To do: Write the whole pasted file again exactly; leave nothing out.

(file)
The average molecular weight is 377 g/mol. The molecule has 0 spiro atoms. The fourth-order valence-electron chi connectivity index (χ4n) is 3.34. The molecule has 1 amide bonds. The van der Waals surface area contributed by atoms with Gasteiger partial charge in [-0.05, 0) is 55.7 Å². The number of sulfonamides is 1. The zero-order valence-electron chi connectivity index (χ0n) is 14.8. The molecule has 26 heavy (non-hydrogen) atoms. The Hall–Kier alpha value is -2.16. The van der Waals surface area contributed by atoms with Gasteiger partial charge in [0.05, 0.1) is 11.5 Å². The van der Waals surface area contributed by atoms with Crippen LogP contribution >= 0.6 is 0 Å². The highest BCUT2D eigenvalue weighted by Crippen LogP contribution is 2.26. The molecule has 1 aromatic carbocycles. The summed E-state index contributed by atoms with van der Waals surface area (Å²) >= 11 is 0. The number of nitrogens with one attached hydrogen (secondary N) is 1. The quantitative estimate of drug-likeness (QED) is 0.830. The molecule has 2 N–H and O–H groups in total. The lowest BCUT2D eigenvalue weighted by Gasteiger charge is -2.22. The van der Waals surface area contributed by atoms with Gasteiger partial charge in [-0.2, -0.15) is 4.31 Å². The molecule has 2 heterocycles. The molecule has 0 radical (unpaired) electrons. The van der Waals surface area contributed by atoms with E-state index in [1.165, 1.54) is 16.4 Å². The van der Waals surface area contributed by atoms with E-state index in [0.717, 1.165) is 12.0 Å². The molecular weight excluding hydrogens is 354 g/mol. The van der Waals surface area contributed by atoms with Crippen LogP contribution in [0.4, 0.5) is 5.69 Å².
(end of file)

The average molecular weight is 377 g/mol. The molecule has 0 spiro atoms. The fourth-order valence-electron chi connectivity index (χ4n) is 3.34. The molecule has 1 amide bonds. The van der Waals surface area contributed by atoms with Gasteiger partial charge in [-0.05, 0) is 55.7 Å². The number of sulfonamides is 1. The zero-order valence-electron chi connectivity index (χ0n) is 14.8. The molecule has 26 heavy (non-hydrogen) atoms. The Hall–Kier alpha value is -2.16. The van der Waals surface area contributed by atoms with Gasteiger partial charge in [0.05, 0.1) is 11.5 Å². The van der Waals surface area contributed by atoms with Crippen LogP contribution >= 0.6 is 0 Å². The highest BCUT2D eigenvalue weighted by Crippen LogP contribution is 2.26. The molecule has 1 aromatic carbocycles. The summed E-state index contributed by atoms with van der Waals surface area (Å²) >= 11 is 0. The number of nitrogens with one attached hydrogen (secondary N) is 1. The quantitative estimate of drug-likeness (QED) is 0.830. The molecule has 2 N–H and O–H groups in total. The lowest BCUT2D eigenvalue weighted by Gasteiger charge is -2.22. The van der Waals surface area contributed by atoms with Gasteiger partial charge in [-0.2, -0.15) is 4.31 Å². The molecule has 2 heterocycles. The molecule has 0 radical (unpaired) electrons. The van der Waals surface area contributed by atoms with E-state index in [1.165, 1.54) is 16.4 Å². The van der Waals surface area contributed by atoms with E-state index in [0.717, 1.165) is 12.0 Å². The molecular weight excluding hydrogens is 354 g/mol. The van der Waals surface area contributed by atoms with Crippen LogP contribution in [0.4, 0.5) is 5.69 Å².